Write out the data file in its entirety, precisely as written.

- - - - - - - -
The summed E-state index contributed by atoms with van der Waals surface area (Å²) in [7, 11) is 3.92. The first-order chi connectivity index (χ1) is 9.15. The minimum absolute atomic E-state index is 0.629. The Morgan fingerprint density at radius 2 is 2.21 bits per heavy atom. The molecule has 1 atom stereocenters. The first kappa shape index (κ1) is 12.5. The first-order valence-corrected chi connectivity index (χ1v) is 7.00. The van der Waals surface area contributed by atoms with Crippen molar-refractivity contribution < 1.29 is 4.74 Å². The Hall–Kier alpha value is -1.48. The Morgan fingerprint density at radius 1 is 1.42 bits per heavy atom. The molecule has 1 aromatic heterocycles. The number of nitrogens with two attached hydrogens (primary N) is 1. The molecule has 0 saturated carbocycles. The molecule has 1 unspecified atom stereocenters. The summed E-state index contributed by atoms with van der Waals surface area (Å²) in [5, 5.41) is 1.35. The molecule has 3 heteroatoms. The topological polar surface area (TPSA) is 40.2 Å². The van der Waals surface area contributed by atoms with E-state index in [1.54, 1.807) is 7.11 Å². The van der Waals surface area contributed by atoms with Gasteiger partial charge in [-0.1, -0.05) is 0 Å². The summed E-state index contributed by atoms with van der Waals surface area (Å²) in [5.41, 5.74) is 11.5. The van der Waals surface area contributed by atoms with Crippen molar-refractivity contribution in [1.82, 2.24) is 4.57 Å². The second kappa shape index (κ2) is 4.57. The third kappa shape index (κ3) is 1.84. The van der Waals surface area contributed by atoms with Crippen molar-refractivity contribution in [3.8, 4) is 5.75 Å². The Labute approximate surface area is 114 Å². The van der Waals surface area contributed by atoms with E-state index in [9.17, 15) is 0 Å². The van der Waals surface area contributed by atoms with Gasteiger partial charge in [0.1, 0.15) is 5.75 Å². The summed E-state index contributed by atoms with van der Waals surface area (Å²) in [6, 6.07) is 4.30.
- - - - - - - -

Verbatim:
The summed E-state index contributed by atoms with van der Waals surface area (Å²) in [7, 11) is 3.92. The first-order chi connectivity index (χ1) is 9.15. The minimum absolute atomic E-state index is 0.629. The Morgan fingerprint density at radius 2 is 2.21 bits per heavy atom. The molecule has 1 atom stereocenters. The first kappa shape index (κ1) is 12.5. The first-order valence-corrected chi connectivity index (χ1v) is 7.00. The van der Waals surface area contributed by atoms with Crippen molar-refractivity contribution < 1.29 is 4.74 Å². The Hall–Kier alpha value is -1.48. The Morgan fingerprint density at radius 1 is 1.42 bits per heavy atom. The molecule has 1 aromatic heterocycles. The number of nitrogens with two attached hydrogens (primary N) is 1. The molecule has 0 saturated carbocycles. The molecule has 1 unspecified atom stereocenters. The summed E-state index contributed by atoms with van der Waals surface area (Å²) in [5, 5.41) is 1.35. The molecule has 3 heteroatoms. The topological polar surface area (TPSA) is 40.2 Å². The van der Waals surface area contributed by atoms with E-state index in [1.54, 1.807) is 7.11 Å². The van der Waals surface area contributed by atoms with Gasteiger partial charge in [-0.1, -0.05) is 0 Å². The summed E-state index contributed by atoms with van der Waals surface area (Å²) in [5.41, 5.74) is 11.5. The van der Waals surface area contributed by atoms with Crippen molar-refractivity contribution in [1.82, 2.24) is 4.57 Å². The second kappa shape index (κ2) is 4.57. The third kappa shape index (κ3) is 1.84. The van der Waals surface area contributed by atoms with Crippen molar-refractivity contribution in [3.8, 4) is 5.75 Å². The Labute approximate surface area is 114 Å². The van der Waals surface area contributed by atoms with E-state index in [9.17, 15) is 0 Å². The van der Waals surface area contributed by atoms with Gasteiger partial charge in [0.1, 0.15) is 5.75 Å². The summed E-state index contributed by atoms with van der Waals surface area (Å²) in [6, 6.07) is 4.30.